26.10.2012       An application to double to size of Luton Airport is expected soon, but there is fresh criticism of the plans. The MP for Stevenage, Stephen McPartland, has said he would continue to fight the expansion and criticised a motion passed last week by Stevenage Borough Council in favour of the expansion. He says that he, and the Comet newspaper, will continue to oppose expansion of the airport, due to the local aircraft noise nuisance and road traffic congestion. North Hertfordshire District Council has also now criticised the airport’s plans, and sent in comments against the expansion plans in its consultation response. There are also serious concerns about Luton Borough Council – which owns the airport – being the body that decides the outcome of the airport’s planning application. A council spokesman gave this unconvincing response: “The council’s role as local planning authority is entirely separate to that as shareholder of London Luton Airport Ltd (LLAL). Each is run wholly independently of each other with their respective functions entirely separate.” 


Luton Airport’s revised master plan released – with increased noise “the elephant in the room”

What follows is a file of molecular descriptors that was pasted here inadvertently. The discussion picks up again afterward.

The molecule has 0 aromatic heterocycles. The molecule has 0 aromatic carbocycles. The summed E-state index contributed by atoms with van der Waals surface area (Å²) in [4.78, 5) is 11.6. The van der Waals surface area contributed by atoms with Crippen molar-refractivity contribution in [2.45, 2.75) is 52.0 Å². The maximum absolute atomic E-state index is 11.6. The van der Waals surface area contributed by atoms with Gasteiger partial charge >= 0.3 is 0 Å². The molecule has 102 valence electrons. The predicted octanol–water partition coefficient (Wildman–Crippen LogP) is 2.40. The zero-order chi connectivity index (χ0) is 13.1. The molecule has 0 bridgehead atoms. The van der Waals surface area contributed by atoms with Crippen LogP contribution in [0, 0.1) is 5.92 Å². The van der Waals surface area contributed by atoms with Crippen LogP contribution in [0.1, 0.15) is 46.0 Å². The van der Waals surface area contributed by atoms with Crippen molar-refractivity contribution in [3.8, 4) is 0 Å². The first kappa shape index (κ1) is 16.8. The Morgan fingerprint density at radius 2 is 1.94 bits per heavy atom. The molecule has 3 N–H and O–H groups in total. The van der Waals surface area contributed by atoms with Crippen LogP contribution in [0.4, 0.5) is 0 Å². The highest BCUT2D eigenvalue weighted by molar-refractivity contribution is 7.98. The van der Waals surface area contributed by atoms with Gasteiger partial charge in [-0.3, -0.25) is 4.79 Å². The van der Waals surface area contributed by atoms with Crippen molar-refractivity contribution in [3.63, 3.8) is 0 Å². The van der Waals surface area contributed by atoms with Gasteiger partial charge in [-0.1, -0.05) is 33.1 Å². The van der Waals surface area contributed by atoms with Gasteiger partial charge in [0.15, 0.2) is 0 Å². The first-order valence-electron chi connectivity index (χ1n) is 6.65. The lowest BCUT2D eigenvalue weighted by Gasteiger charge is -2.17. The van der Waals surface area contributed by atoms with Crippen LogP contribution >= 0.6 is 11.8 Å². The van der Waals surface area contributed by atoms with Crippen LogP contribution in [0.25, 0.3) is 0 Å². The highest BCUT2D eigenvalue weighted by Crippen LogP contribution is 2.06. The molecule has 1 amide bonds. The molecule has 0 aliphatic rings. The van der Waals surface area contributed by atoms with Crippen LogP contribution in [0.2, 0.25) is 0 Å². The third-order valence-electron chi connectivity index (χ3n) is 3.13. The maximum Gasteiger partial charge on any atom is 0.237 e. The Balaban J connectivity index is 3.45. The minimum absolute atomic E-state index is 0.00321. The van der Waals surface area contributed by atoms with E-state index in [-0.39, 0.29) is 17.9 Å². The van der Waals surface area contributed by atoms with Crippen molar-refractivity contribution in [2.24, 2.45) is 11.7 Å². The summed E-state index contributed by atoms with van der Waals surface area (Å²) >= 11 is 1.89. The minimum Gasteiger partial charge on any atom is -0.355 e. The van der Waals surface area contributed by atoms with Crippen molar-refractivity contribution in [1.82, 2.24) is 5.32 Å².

September 3, 2012     Luton Airport has today released its revised Master Plan for airport expansion, starting a 6-week public consultation. However, detail on the environmental impacts of the proposals is not going to be made available until the planning application is submitted in November. Local campaign group, HALE, commented that the owners and operators want to increase capacity to match Stansted and Manchester, even though Luton Airport is on a cramped site and surrounded by towns and villages. The proposals for expansion would result in 58% more flights than in 2011 – an average 160 extra flights per day. There would also be a longer morning ‘rush hour’ with flights every 90 seconds at peak times. The noise limits set are so high that they would have little effect, and the larger planes are likely to be more noisy than those currently using Luton. The noise insulation offered by the airport does not cure the problem.    Click here to view full story…